Holocaust survivors’ children are telling their stories
NORFOLK, Va. (AP) — The very last time Jacob Berger’s family saw him, he was being taken away by the Gestapo.
It was August 1942 and Germany had invaded Poland.
Jacob realized what was happening and told his sons, “This is the end for me. Nobody comes back from these transports. But you must make me a promise: Survive any way you can. Don’t be a hero. Just survive to tell the story of what happened.”
As the Gestapo truck pulled away from his family, Jacob Berger turned and shouted “Children, save yourselves.” Then he was gone.
That story was told again when Ron Berger — Jacob’s grandson — was brought to speak at Old Dominion University by the Institute of Jewish Studies and Interfaith Understanding.
“We also wanted to expose a broader audience of students who may not be aware of this kind of story,” said Kent Sandstrom, the dean of the College of Arts & Letters. “These stories are increasingly going to be lost unless the second generation picks it up.”
Ron Berger — who in Wisconsin wrote a book — and hopes to fulfill that legacy.
His father and uncle were the only members in their family of nine children who didn’t leave Poland before the war and yet survived, he said.
Both eventually came to the United States, started families of their own and lived long lives. But during the war, their paths were very different.
Michael Berger — Ron’s father — was sent to concentration camps and was in a death march from January through May of 1945, when the camps were evacuated. Sol Berger — Ron’s uncle — passed as a Catholic Pole and eventually became a translator and Soviet officer.
Ron Berger said it was more than luck, but strategic thinking and calculated risk taking that ensured their survival.
For much of their lives, they didn’t talk about it. Not until he was nearly 40 did Ron — a sociology professor who retired from the University of Wisconsin-Whitewater who studied the Holocaust for years — learn the full story of what happened to his family.
It’s not that the brothers didn’t want to share what they had been through. No one, not even their remaining family, was interested in hearing it, so they “moved on,” Ron said. Immediately following the war, there wasn’t really a social category for Holocaust survivors and no one called them that. They were more often just referred to as refugees or immigrants.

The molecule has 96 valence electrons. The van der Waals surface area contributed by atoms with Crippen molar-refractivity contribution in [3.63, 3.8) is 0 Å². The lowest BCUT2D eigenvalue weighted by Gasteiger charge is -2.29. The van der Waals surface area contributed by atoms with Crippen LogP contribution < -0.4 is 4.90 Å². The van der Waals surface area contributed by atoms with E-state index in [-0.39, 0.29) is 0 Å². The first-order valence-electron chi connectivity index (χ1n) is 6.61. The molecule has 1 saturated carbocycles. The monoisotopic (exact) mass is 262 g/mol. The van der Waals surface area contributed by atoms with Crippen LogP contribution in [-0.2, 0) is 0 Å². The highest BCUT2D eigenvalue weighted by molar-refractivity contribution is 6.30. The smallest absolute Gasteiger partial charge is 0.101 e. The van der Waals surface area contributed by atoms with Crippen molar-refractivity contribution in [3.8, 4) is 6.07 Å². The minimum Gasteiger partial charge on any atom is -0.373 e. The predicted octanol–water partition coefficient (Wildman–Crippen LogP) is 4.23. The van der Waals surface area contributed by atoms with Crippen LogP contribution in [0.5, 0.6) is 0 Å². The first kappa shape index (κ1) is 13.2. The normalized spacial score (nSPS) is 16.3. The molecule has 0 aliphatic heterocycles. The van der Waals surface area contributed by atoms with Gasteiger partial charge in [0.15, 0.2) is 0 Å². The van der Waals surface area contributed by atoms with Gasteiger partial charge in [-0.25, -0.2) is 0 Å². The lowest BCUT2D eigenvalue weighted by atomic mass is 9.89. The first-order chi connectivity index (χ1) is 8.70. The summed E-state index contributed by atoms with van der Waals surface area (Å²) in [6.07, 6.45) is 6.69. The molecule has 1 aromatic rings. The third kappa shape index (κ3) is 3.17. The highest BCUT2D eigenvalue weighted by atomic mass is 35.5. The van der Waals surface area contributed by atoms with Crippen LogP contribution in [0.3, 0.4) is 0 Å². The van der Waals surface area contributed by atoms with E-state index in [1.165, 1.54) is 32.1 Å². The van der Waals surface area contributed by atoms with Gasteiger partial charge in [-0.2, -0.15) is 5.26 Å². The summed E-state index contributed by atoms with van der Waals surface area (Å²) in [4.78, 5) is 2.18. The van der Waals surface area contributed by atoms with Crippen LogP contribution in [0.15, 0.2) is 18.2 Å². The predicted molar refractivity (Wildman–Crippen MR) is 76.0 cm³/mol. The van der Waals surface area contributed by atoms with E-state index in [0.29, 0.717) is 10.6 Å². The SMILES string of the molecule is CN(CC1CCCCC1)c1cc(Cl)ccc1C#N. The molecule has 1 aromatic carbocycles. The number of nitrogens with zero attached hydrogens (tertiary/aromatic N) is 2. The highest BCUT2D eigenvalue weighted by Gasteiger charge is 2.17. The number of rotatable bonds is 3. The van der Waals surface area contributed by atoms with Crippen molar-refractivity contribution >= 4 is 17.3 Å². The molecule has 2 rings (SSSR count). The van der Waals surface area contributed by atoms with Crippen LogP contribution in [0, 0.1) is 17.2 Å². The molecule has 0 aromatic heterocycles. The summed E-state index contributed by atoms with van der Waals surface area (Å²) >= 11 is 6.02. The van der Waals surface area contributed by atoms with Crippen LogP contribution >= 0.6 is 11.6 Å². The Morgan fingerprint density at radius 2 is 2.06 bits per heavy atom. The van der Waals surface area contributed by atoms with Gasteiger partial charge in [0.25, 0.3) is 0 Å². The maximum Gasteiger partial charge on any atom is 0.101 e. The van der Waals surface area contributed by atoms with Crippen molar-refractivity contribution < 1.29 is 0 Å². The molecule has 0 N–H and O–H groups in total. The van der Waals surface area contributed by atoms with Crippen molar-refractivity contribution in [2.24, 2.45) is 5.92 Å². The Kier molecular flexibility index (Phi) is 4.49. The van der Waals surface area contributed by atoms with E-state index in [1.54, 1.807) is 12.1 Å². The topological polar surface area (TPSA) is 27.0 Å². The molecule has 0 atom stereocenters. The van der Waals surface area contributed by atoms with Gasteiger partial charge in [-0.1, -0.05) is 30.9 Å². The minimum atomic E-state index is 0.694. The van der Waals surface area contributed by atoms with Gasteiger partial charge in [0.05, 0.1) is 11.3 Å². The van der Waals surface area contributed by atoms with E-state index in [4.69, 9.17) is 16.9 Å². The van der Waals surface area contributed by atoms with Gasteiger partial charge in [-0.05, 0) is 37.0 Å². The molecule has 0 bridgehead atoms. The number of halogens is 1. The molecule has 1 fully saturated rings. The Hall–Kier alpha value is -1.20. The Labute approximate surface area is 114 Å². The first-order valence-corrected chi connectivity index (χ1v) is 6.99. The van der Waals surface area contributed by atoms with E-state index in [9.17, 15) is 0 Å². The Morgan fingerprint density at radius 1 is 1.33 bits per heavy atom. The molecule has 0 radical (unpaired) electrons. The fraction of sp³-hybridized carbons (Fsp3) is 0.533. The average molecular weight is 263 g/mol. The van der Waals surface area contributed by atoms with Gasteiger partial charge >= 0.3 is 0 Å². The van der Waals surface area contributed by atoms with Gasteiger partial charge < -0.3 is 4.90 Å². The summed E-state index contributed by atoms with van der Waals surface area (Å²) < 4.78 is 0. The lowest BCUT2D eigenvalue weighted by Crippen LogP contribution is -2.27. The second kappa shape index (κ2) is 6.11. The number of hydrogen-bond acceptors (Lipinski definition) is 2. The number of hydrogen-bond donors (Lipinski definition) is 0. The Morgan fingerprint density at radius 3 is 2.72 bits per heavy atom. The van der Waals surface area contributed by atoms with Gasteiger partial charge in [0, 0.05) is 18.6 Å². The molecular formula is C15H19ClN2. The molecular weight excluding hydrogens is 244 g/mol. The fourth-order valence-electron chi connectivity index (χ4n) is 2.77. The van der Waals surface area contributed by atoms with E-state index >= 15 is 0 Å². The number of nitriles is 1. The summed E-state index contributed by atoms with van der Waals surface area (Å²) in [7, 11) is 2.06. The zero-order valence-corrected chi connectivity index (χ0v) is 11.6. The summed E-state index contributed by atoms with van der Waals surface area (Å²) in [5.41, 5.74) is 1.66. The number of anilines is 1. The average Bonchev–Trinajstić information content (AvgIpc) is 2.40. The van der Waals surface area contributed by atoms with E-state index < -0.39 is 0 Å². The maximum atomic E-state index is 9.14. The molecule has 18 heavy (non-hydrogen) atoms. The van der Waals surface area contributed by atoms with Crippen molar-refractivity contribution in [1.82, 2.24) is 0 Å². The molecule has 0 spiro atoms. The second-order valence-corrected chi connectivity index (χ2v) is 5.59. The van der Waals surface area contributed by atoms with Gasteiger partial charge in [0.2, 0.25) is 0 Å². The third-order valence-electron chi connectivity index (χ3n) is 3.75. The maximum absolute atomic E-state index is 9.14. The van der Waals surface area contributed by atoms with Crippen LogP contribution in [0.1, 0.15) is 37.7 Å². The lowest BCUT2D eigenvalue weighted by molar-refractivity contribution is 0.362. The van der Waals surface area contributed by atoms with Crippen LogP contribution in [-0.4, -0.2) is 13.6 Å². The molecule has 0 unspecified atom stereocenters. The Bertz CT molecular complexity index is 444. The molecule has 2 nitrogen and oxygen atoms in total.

Then in 1979, journalist Helen Epstein published a book that made a big claim: that the harrowing trauma of the Holocaust and the symptoms of survivors had been passed on to their children. It identified a second generation of survivors.
That’s the category Ron Berger fits into. And it means something to him.
“Now that most of the survivors are gone and will soon be all gone, that category is becoming more significant,” he said.
“Where, before, organizations that were quoting Jewish education might have had survivors go out and talk to school children, now they are interested in people like me, who know the survivors or knew them more intimately than non-family members to represent them,” Berger said.
“And I feel a connection to that, wanting to represent my family as long as I can.”
In the last few years of Michael’s life, in the late 1980s, Ron learned a lot about his father and uncle. He said for years, his uncle didn’t consider himself an authentic survivor, because he had such a different experience than many.
But just before Michael died in 1994, the brothers had a heart-to-heart talk, Ron said. Michael asked Sol to make him two promises: to take care of his family and to take his place as the person to tell their story. And he did, for another 20 years. Sol died in October 2016.
Berger told ODU students his father and uncle never felt guilty about surviving. They were filling the wishes of their parents: just to live.
“That’s not what my parents would have wanted,” the brothers said. “What we did by living was exactly filling their wishes.”
Information from: The Virginian-Pilot, http://pilotonline.com